Q. I am 25-weeks pregnant and I have a major caffeine problem. I drink soda four to five times a day. I would like to know if soda is harmful to my unborn baby, and if it is, what harm does it do?
A. As a general guideline for foods and drinks during pregnancy, if it isn't good for mother, it isn't good for the baby. Most sodas have a nutritional double fault -- too much sugar and too much caffeine -- not to mention artificial colors and flavors. The sugar/caffeine combination sends bodies and minds on an uncomfortable, and unhealthy, biochemical roller coaster ride. Here's the scoop on soda:
The repeated ups and downs don't just make you feel bad -- it has a definite impact on your baby. A steady insulin level is important for your baby's optimal growth. When you do drink sodas, drink them with meals containing protein, fat, and fiber, which slow the absorption of the sugars into your bloodstream.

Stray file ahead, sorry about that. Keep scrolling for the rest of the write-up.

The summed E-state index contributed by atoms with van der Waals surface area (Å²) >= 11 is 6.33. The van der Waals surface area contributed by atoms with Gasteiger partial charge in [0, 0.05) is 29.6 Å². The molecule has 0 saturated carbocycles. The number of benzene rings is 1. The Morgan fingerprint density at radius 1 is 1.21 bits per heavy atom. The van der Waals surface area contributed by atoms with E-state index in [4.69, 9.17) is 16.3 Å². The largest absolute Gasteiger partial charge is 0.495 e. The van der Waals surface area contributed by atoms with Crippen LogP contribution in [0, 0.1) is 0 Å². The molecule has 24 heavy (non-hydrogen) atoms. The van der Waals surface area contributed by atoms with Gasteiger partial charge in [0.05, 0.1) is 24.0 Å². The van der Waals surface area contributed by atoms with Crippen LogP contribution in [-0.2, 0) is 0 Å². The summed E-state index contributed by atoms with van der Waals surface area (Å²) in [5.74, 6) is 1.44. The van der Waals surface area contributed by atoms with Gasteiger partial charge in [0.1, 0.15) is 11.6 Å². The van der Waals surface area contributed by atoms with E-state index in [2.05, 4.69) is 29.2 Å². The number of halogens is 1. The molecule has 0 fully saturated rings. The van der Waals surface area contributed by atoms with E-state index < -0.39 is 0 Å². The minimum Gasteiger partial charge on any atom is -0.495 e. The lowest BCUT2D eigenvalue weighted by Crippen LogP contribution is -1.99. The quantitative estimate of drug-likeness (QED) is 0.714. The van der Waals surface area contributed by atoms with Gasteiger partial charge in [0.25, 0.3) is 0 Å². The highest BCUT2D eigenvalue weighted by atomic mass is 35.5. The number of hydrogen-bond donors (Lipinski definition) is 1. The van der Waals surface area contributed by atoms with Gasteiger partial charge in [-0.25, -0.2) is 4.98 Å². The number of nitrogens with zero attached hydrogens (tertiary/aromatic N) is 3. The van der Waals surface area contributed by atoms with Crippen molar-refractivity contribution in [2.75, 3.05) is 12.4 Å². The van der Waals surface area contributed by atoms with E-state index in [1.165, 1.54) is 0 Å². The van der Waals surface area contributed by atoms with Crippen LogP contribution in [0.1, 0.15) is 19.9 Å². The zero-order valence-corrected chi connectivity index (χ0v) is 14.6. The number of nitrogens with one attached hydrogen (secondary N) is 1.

Don't be misled by that common sugar substitute, high fructose corn syrup. This sweetener is just as bad for your body. In fact, recent research suggests that beverages with high fructose corn syrup are prime contributors to the epidemic of childhood and adult obesity. And don't think that you are making a smarter decision by drinking diet sodas. Artificial sweeteners have never convincingly been proven safe during pregnancy. Plus, diet sodas still contain caffeine.
There are other side effects of caffeine that pregnant women should watch out for. Excess caffeine during the day can interfere with the quality of your sleep -- sleep that you certainly need while pregnant. And beverages with caffeine have a diuretic effect, which may contribute to dehydration, constipation, and extra trips to the bathroom during the night.
I definitely recommend you wean yourself off caffeine-containing sodas while pregnant. Just don't buy them -- out of sight is out of stomach. When you have to drive to get a caffeine-containing drink, you'll think twice. Try a comforting cup of warm water instead. It's calorie-free and junk-food-free. You owe it to your health -- and that of your baby -- to have as pure a diet as possible during your pregnancy.